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Global markets fall on US Fed fears
June 21, 2013, 2:38 am

Federal Reserve Board Chairman Ben Bernanke failed to calm global markets [Getty Images]

Fed Chairman Ben Bernanke failed to calm global markets [Getty Images]

US stocks continued to plummet on Thursday, after Federal Reserve Chairman Ben Bernanke said Wednesday that the Fed may taper stimulus efforts later this year following a two-day policy meeting.

Bernanke said the Fed may soon reduce the massive bond buying effort and could halt the practice by next year.

However, he tried to alleviate global market fears by saying nothing had been predetermined and that any such action would haveto depend on a review of incoming data and economic forecasts.

“To use the analogy of driving an automobile, any slowing in the pace of purchases will be akin to letting up a bit on the gas pedal as the car picks up speed, not beginning to apply the brakes,” Bernanke said.

But the markets reacted with a lot of speculation.

The Dow Jones Industrial Average plunged 353.95 points, or 2.34 per cent, to 14,758.24 points. The S&P 500 fell 40.74 points, or 2.50 per cent, to 1,588.19 points. The Nasdaq Composite Index shed 78. 57 points, or 2.28 per cent, to 3,364.63 points.

The three stock indices dropped to their lowest levels over one and a half months. The Dow and S&P 500 logged their biggest one- day losses this year.

“I do not believe this is the beginning of a bear market for the US stock market. Rather, I think the market sell off we have seen since Bernanke press conference yesterday is the market coming to the realization that the Fed will eventually curtail its bond buying,” Gregory J. Keating, managing director of New York- based James E. Coffey Securities Inc, told Xinhua on Thursday.

The Fed announced Wednesday to keep its federal funds rate and pace of asset purchases unchanged in its June meeting, but Bernanke struck a hawkish chord in a news conference following the meeting when he said bond buying could be reduced later this year, depending on economic conditions.

Bernanke’s remarks sent the US equity market into a free fall in the last hour of trading on Wednesday, with all three major indices losing over 1 per cent.

Global markets also plunged on tapering fears on Thursday. In Asian stock markets, the Japanese Nikkei dropped 1.74 per cent and China’s benchmark Shanghai Composite Index fell 2.77 per cent. In Europe, the major stock indices skidded about 3 per cent.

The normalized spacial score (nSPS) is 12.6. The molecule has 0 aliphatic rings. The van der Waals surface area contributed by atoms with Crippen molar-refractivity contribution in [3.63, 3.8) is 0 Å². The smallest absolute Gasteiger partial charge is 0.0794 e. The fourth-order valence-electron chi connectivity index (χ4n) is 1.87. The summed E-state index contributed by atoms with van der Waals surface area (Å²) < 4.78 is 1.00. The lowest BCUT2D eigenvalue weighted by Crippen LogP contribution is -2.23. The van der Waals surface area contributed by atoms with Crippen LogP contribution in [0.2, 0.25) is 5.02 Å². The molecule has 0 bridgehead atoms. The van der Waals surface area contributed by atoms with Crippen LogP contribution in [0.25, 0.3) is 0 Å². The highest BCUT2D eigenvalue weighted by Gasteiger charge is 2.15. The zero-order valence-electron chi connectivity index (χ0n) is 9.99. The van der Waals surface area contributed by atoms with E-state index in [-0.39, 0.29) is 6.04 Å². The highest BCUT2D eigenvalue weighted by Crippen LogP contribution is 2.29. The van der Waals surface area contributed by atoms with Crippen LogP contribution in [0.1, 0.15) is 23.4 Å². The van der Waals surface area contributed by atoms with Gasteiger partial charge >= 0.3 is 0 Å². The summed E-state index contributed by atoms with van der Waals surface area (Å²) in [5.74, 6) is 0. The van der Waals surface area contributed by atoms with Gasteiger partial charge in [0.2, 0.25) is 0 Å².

Keating added: “Short term, I think the market may continue to see weakness on this realization however long term I believe it is positive in the fact that the Fed feels the economy is picking up and will eventually be able to sustain itself without the Feds involvement.”

The economic data from the US came in mixed on Thursday, exerting little influence on the stock market.

In the week ending June 15, the advance figure for seasonally adjusted initial claims was 354,000, an increase of 18,000 from the previous week’s revised figure of 336,000, the US Labor Department reported Thursday. The fresh figure was higher than analysts’ estimates of rising to 340,000.

Meanwhile, the four-week moving average, a less volatile measure, increased 2,500 to 348,250, the department added.

Moreover, the US flash manufacturing Purchasing Managers’ Index (PMI) slipped to 52.2 in June, little changed from May’s 52. 3, suggesting that US manufacturing expansion remained modest during June, global financial information services company Markit said Thursday in a report.

In the housing sector, US existing-home sales rose 4.2 per cent to a seasonally adjusted annual rate of 5.18 million in May from 4.97 million in April, according to the National Association of Realtors.

Among other data, the Federal Reserve Bank of Philadelphia said Thursday that its general business conditions index for June increased from minus 5.2 in May to 12.5, its highest reading since April 2011. The Conference Board Leading Economic Index for the U. S. increased 0.1 per cent in May to 95.2.

The CBOE Volatility Index, widely considered as a fear gauge of the market, hit 20 for the first time this year. The index surged 23.14 per cent to end at 20.49.

All key sectors in the S&P 500 finished sharply lower.

In other markets, light, sweet crude for July delivery lost 2.84 dollars, to settle at 95.4 dollars a barrel on the New York Mercantile Exchange on Thursday. Brent for August delivery went down 3.97 dollars, to close at 102.15 dollars a barrel.

Gold future for August delivery on the COMEX division of the New York Mercantile Exchange tumbled 87.8 dollars, or 6.39 per cent, to settle at 1,286.2 dollars per ounce on Thursday. It was the first time that the gold price fell below the 1,300 level since September 2010.

The US dollar surged against major currencies on Thursday after Bernanke signaled a possible cut of stimulus program later this year. In late New York trading, the euro dropped to $1.3196 from $1.3274 of the previous session and the British pound decreased to $1.5478 from $1.5486.